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This review is from: Ellington Complete At Newport (Audio CD)
'Ellington At Newport' turned out to be the best-selling album of the Duke's career largely due to the exceptional performances of the soloists on the album. But Ellington's compositions always gave great scope for improvisation by his band and it's his own enthusiasm and momentum that spurred the band on to great things that night.
On 'Black & Tan Fantasy' Cat Anderson's solo is a throwback to the era in which it was composed, while Willie Cook on 'Tea For Two' swings unstoppable. Ellington himself puts in some spirited piano playing at the beginning of 'Take The A Train' and 'Diminuendo and Crescendo in Blue'. 'Festival Junction' is an inspired name for the opening part of the festival suite as it builds and builds in its thumping and sophisticated way, much like the rest of the concert. Then a slight respite with Russell Procopej's lilting clarinet on 'Blues To Be There', before back to the frenetic pace of the earlier part with 'Newport Up'. Here the notes and tempo seem to crash and burn against each other in a manner more reminscent of bepop than swing.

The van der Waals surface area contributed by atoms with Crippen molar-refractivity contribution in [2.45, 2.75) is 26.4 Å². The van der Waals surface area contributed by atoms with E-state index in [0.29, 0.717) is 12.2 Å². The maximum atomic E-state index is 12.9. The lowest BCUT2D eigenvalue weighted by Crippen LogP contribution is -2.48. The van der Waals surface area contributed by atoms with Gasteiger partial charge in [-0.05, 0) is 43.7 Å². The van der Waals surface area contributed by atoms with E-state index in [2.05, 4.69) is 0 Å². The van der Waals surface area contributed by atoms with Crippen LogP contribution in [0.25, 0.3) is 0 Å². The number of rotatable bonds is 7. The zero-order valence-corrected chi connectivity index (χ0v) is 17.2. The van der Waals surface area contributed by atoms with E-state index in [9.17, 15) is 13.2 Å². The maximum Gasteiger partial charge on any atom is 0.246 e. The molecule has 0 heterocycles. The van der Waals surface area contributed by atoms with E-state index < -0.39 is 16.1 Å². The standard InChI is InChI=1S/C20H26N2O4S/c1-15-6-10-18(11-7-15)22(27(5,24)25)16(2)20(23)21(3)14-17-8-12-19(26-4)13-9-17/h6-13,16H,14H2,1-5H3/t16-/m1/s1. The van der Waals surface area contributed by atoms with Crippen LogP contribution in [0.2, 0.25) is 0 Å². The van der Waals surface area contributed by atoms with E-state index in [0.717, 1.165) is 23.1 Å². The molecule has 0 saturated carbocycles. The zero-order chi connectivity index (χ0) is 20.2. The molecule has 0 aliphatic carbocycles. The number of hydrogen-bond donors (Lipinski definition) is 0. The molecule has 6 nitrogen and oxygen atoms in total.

The there's the effortless, breezy solo of Harry Carney on 'Sophisticated Lady' and try as he might, poor Jimmy Grisham's vocal on 'Day In, Day Out' just doesn't match the power and sincerity of the backing instrumentation.
On Paul Gonsalves performance of his career, the rest of the band aren't slow in egging him on to greater and greater heights through enthusiastic shouts and claps. This appreciative support seems oddly lacking in the other soloists performances. After the riotous greeting of this number, Ellington seems to use Johnny Hodges laid-back playing on 'I Got It Bad' and 'Jeep's Blues' as a way of quietening the crowd. Ray Nance does slightly better than Grisham's earlier performance, with his satchmo-singing on 'Tulip or Turnip' before Sam Woodyard whips the crowd into a frenzy again with his remarkable drum soloing on 'Skin Deep'.
His riot control complete, Ellingtion slips away under the auspicies of 'Mood Indigo'.